It would seem from what has been said that he can do this better if he makes himself capable of legislating. For public control is plainly effected by laws, and good control by good laws; whether written or unwritten would seem to make no difference, nor whether they are laws providing for the education of individuals or of groups -- any more than it does in the case of music or gymnastics and other such pursuits. For as in cities laws and prevailing types of character have force, so in households do the injunctions and the habits of the father, and these have even more because of the tie of blood and the benefits he confers; for the children start with a natural affection and disposition to obey. Further, private education has an advantage over public, as private medical treatment has; for while in general rest and abstinence from food are good for a man in a fever, for a particular man they may not be; and a boxer presumably does not prescribe the same style of fighting to all his pupils. It would seem, then, that the detail is worked out with more precision if the control is private; for each person is more likely to get what suits his case.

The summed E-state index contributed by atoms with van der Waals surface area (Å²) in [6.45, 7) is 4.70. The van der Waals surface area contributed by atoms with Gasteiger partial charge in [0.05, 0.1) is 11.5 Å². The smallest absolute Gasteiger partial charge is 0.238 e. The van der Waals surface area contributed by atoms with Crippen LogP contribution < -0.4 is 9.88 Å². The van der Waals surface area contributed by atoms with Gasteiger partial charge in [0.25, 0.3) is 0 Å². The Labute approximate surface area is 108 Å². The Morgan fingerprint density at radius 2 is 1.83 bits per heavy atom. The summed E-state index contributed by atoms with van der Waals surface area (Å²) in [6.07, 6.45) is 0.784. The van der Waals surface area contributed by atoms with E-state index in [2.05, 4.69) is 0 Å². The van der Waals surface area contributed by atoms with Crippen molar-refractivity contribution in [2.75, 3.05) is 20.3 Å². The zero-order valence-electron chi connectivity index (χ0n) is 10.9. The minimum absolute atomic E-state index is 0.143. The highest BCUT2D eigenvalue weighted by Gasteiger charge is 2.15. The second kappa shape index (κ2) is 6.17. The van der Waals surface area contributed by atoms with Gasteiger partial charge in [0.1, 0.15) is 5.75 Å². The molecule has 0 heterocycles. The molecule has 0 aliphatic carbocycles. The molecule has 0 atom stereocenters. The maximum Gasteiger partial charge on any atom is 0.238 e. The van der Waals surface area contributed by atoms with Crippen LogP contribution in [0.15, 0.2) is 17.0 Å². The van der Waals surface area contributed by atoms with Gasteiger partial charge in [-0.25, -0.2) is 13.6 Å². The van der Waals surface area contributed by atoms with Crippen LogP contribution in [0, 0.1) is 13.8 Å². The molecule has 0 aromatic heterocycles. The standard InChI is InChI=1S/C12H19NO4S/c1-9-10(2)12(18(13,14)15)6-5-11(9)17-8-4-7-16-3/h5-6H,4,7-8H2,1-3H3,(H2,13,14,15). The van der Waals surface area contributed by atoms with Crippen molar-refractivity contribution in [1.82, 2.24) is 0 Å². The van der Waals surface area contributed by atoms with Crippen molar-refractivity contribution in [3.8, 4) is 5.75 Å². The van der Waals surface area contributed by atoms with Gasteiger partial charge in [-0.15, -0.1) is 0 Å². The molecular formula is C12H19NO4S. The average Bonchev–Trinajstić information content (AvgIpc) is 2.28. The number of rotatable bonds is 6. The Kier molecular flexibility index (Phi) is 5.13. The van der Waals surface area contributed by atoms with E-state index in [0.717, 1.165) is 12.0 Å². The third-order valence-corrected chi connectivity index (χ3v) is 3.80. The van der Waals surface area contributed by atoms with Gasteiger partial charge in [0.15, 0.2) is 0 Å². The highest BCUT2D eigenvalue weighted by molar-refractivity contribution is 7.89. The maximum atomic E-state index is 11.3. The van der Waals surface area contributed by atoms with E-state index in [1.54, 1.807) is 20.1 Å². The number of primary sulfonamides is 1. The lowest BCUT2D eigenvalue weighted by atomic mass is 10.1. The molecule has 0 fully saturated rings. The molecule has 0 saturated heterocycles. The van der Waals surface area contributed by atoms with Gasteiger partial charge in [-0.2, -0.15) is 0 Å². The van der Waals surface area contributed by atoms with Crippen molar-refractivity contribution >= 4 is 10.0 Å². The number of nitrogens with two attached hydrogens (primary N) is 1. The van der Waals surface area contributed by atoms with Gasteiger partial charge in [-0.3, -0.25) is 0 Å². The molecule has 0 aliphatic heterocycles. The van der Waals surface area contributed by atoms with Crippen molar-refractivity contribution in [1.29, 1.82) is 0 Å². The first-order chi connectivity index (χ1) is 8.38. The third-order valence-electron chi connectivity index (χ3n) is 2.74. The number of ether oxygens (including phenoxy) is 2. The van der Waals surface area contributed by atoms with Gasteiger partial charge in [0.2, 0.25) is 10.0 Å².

But the details can be best looked after, one by one, by a doctor or gymnastic instructor or any one else who has the general knowledge of what is good for every one or for people of a certain kind (for the sciences both are said to be, and are, concerned with what is universal); not but what some particular detail may perhaps be well looked after by an unscientific person, if he has studied accurately in the light of experience what happens in each case, just as some people seem to be their own best doctors, though they could give no help to any one else. None the less, it will perhaps be agreed that if a man does wish to become master of an art or science he must go to the universal, and come to know it as well as possible; for, as we have said, it is with this that the sciences are concerned.